This is the first article in a series reflecting upon my history in playing video games. The way I wanted develop these articles is not through individual games or their series, but through the companies that are behind those games. Many games that we play are often the result of a dedicated team that has produced dozens of games throughout the years. What better way for me to write about my game experiences than to summarize them into as logical of a category as their respective companies. The first company I am starting with happens to be one of the oldest, named Codemasters.
Back in the early 90s while sitting in my living room playing Super Mario Bros. on the NES console system, I remember my friend Eric knocking on the door and come rushing in with a large bag that he promptly threw down next to me. He seemed hardly concerned with my efforts at playing the game as I attempted to listen to him about some sort of new console gadget that he wanted me to try. The first thing that came into my mind was a joystick for Duck Hunt, but I was wrong.
He pulled out of the bag what looked to be about the size of another game cartridge. I reluctantly paused Super Mario Bros. as I stared at the new box in his hand that looked rather unremarkable and didn’t excite me one bit. He turned to the NES console lying on the floor, resetting it, which of course reset my game progress from the past hour. However, intrigue quickly spread across my face as he connected the Super Mario Bros. cartridge to the new device, which then plugged into the NES console itself. He had my attention now!
What he brought with him wasn’t another game, but a game assistant of sorts. It was called the Game Genie (previously known as the “Power Pak”). It allowed you to enter in codes that modified the core programming of the game, which gave you the ability to cheat your way through or to enhance the game in various other ways. We quickly discovered that the Game Genie codes we entered usually made the game unplayable, rather than enhancing it. But that was our fault for entering in random codes when the Game Genie codebook that he brought with (that we didn’t read initially) had proper codes included.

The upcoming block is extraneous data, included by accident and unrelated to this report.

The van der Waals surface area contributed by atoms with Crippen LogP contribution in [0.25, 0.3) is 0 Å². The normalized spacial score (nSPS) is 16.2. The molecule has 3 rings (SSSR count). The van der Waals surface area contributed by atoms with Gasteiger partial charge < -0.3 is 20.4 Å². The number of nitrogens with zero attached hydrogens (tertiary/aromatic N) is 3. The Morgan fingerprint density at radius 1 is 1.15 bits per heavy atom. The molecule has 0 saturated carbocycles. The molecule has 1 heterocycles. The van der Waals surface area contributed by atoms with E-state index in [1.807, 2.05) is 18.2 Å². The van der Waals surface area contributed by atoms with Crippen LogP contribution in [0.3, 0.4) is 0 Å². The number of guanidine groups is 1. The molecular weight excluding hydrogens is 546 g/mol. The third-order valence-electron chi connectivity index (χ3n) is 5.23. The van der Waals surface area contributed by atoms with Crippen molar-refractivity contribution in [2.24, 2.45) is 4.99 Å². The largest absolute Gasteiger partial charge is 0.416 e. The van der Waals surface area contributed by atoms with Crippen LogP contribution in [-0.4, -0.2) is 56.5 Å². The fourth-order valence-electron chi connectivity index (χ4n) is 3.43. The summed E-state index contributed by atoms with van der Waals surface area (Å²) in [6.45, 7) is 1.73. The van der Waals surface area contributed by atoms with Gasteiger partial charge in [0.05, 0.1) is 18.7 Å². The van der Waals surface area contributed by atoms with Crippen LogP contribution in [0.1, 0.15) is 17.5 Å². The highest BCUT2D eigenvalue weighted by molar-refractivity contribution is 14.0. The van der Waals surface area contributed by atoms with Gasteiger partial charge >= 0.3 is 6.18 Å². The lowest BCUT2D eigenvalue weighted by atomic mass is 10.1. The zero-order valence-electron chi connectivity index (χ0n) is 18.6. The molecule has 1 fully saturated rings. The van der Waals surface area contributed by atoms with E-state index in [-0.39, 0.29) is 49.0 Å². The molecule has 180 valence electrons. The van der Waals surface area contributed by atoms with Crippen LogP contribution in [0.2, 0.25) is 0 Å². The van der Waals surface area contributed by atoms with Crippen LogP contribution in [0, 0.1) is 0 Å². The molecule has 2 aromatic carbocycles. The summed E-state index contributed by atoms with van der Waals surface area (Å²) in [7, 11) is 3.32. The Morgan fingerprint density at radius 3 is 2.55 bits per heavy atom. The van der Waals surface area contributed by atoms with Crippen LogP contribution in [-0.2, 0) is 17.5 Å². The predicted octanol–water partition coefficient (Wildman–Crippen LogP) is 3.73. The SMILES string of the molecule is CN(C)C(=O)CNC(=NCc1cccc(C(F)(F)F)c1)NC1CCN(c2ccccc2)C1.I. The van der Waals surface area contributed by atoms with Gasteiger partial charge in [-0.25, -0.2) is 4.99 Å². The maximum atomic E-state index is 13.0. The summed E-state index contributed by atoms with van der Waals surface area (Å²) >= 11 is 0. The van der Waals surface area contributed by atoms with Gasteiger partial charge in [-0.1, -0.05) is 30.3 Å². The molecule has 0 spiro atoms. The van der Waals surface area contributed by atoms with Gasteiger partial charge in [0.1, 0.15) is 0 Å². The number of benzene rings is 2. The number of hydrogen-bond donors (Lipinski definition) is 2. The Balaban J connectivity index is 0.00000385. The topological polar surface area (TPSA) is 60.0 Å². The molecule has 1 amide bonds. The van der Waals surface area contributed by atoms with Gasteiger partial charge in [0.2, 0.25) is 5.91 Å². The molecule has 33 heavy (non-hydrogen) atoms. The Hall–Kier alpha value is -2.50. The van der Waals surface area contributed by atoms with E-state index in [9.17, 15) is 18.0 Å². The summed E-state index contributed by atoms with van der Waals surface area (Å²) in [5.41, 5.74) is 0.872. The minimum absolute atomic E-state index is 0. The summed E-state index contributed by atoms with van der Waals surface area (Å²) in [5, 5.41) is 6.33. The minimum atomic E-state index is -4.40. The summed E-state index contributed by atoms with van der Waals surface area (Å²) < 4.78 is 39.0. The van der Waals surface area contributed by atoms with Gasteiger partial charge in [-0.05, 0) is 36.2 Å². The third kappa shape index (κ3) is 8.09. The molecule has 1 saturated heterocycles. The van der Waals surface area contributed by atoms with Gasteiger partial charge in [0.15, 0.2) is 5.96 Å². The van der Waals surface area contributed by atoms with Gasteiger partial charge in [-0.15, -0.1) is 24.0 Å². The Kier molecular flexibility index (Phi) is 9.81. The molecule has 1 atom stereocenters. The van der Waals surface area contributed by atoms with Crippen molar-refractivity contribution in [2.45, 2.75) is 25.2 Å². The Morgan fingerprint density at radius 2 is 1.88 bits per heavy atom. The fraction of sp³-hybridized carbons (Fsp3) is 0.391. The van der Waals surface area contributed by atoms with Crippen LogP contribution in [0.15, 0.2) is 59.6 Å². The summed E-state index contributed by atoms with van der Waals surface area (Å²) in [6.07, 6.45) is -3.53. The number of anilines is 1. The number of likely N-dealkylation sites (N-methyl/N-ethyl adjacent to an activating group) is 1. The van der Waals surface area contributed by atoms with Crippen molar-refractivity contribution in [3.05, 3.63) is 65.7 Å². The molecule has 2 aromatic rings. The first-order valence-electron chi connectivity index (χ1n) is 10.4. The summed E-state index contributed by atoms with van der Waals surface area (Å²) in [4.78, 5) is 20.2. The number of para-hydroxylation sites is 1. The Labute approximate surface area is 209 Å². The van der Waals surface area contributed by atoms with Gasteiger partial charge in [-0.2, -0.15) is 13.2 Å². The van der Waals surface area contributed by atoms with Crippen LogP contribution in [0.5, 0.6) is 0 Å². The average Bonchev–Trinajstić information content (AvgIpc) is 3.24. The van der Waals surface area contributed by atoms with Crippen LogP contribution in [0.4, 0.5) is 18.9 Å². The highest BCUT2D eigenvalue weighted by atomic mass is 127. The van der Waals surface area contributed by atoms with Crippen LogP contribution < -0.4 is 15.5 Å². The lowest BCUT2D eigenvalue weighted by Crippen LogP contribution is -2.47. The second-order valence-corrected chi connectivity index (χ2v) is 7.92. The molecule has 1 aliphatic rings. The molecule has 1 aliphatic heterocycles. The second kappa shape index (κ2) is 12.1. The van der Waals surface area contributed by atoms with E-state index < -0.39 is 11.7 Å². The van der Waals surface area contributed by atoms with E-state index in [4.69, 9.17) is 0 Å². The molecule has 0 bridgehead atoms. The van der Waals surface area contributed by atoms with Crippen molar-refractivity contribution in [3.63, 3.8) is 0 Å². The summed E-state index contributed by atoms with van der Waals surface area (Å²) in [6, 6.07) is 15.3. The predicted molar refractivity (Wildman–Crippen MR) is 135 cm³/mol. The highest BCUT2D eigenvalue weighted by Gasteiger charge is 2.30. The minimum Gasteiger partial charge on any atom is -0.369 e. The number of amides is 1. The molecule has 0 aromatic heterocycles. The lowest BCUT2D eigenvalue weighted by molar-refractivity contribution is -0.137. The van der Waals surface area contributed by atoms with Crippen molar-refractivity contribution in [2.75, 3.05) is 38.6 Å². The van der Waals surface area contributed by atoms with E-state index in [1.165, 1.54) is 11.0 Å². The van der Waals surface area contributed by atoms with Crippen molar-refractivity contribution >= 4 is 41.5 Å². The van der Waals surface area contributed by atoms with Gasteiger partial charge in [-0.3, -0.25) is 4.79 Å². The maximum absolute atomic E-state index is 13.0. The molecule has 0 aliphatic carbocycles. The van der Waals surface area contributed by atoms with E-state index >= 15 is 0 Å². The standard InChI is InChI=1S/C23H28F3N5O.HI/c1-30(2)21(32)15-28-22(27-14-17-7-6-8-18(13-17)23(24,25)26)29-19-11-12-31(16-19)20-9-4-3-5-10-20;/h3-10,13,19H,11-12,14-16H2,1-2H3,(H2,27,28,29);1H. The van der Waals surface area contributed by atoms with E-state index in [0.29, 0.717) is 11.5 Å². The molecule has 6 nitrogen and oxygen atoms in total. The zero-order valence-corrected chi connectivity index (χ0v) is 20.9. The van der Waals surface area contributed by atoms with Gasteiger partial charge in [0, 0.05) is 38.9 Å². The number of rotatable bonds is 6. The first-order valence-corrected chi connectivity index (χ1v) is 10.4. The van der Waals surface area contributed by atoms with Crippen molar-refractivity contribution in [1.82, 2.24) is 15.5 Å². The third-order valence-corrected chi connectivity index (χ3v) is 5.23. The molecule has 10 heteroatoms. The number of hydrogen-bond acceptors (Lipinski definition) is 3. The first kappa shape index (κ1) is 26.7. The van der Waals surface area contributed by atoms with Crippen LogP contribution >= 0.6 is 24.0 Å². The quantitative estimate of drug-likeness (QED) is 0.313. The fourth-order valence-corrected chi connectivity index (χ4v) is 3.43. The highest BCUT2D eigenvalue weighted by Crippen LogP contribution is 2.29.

This was the beginning of my game experiences with Codemasters (at the time known as “Code Masters”). It all started with games that I twisted to my will using the Game Genie system and then quickly grew to such classic games as the Dizzy series, later on the Colin McRae Rally series, Operation Flashpoint, and many others that are still continuing to see sequels. Codemasters has had a long and rewarding development path that has lead to the extremely fun MMORPG, Lord of the Rings Online, to which I am currently a community manager at the Allakhazam Network.
I used to actually work for Codemasters in a support role through Alchemic Dream, LLC. Until the Alchemic Dream position I hadn’t realized the complete development history behind Codemasters and that I had played so many games created by them. I have since been exploring additional games created by the company and have come to both love and hate a large collection of them. Some of my favorites are DiRT, GRiD, Operation Flashpoint, and Overlord.
As seems to always be the case, there were a few that didn’t excite me so much, such as ArchLord and TP: Fall of Liberty (TP stands for “Turning Point”, btw). TP: Fall of Liberty was a rather typical shooter that sported rather long load times and a storyline that I found a bit hard to follow at times. ArchLord is much of the same in the repetitive department, but goes above and beyond this in duplicating a lot of MMORPG aspects, without the “O”, which stands for “online”. It a single or multiplayer “offline” game, and when things become repetitive in games you can only share with your immediate friends or small groups, it becomes boring fast.
Alongside those that I found less than stellar, they all remain classics, where many are still in my game library today.